Victorian Plumbing Ltd v Victoria Plumb Limited (see
O/510/18) considers the circumstances in which it is or is not appropriate for a Hearing Officer to accept a late-filed defence of an application in opposition proceedings. In normal circumstances, missing the deadline to file a Notice of Defence and Counterstatement is fatal to the application.
The case concerned an application by Victorian Plumbing Limited to register a series of three marks, which was opposed by Victoria Plumb Limited. The Applicant did not file its Notice of Defence and Counterstatement by the official deadline set by the UK IPO, so the UK IPO issued a preliminary view advising the parties that it was minded to deem the Application abandoned. A Hearing was then appointed to discuss the issue.
At the Hearing, the Applicant’s representatives made two points. Firstly, it argued that if the Application were deemed abandoned, the Applicant would simply re-file a new application, to which it would be open to the Opponent to object and which would put all parties to additional costs and inconvenience. Secondly, it argued that the Registry should exercise its discretion to accept the late-filed defence because this would allow this opposition to be consolidated with two other oppositions between the same parties and dealt with together.
The Opponent’s representatives only commented briefly and said that the Opponent would not strongly object to the Notice of Defence being accepted late. The parties also confirmed that there were ongoing negotiations and that they were considering settlement.
In the decision, the Hearing Officer sets out the law regarding late-filed Notices of Defence/Counterstatements (see Rule 18 of the Rules). We are reminded that the discretion is narrow and can only be exercised if there are “extenuating circumstances” and “compelling reasons”.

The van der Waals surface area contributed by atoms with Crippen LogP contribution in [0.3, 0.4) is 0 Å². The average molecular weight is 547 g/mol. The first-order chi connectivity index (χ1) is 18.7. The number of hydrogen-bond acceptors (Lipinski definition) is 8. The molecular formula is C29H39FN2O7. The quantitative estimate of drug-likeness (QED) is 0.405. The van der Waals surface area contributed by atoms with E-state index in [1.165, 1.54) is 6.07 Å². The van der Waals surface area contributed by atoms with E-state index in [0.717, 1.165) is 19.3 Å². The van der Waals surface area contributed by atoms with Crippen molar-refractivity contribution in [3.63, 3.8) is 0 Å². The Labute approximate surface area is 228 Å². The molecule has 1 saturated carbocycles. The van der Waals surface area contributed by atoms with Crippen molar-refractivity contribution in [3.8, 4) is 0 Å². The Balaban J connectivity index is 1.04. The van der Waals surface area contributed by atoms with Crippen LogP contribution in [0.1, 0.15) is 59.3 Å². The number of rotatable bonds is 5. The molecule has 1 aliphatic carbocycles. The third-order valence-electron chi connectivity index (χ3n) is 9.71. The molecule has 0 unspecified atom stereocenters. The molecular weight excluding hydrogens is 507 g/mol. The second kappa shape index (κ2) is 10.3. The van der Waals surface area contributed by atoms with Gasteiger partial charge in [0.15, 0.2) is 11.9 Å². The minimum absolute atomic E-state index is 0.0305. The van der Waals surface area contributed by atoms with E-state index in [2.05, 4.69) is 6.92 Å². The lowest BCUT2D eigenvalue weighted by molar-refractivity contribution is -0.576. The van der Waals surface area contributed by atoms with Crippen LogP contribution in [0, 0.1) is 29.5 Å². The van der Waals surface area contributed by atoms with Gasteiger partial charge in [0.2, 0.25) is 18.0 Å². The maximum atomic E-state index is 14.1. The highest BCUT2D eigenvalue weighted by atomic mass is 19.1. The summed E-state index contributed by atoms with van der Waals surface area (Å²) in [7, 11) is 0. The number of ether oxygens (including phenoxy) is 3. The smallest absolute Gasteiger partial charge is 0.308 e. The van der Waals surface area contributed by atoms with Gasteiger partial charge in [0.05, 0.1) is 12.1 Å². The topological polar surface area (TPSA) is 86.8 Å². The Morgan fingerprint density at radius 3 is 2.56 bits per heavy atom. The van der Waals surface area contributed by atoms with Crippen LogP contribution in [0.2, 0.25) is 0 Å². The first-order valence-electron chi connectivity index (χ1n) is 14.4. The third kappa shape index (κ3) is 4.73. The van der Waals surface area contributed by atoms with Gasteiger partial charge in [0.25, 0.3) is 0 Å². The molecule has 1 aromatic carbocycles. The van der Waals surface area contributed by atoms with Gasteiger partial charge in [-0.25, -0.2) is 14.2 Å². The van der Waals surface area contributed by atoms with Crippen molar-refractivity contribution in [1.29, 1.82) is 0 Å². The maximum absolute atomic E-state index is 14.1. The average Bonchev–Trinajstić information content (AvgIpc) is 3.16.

The Hearing Officer took into account the circumstances leading to the missed deadline (presented as being entirely the fault of the Applicant’s representatives) and the nature of the Opponent’s allegations in its Statement of Grounds (not entirely without merit). The Hearing Officer also noted that if the Application were deemed abandoned, then the prejudice to the Applicant is obvious. The consequence of allowing the late filed documents in was that the opposition would be consolidated with the other cases. The Hearing Officer also considered that the Opponent did not identify any specific prejudice to itself resulting from the delay, bearing in mind the parties were already in settlement discussions. Finally, the Hearing Officer considered and agreed with both parties that this particular matter should be consolidated with the other two oppositions.
The Hearing Officer exercised her discretion and allowed the late-filed documents to be accepted.
It seems that there are two general scenarios where the Registry would be minded to exercise its discretion in allowing a late filed Notice of Defence/Counterstatement. The first relates to exceptional situations, for example where the applicant can prove serious medical conditions (e.g. stroke, serious heart operation). The second relates to “obvious” errors on the part of the Applicant’s representatives, for example, when there are multiple related oppositions and the representatives fail to consolidate correctly or fails to request an extension of time correctly.
Circumstances in which the Hearing Officer would not exercise its discretion in allowing a late filed Notice of Defence/Counterstatement include situations where the Applicant is self-represented or the Applicant claims to have been involved in settlement discussions with the Opponent or even if the Applicant claims to have undergone serious business troubles, e.g. loss of staff. These situations by themselves will generally not be sufficient to persuade the Hearing Officer to exercise its discretion.
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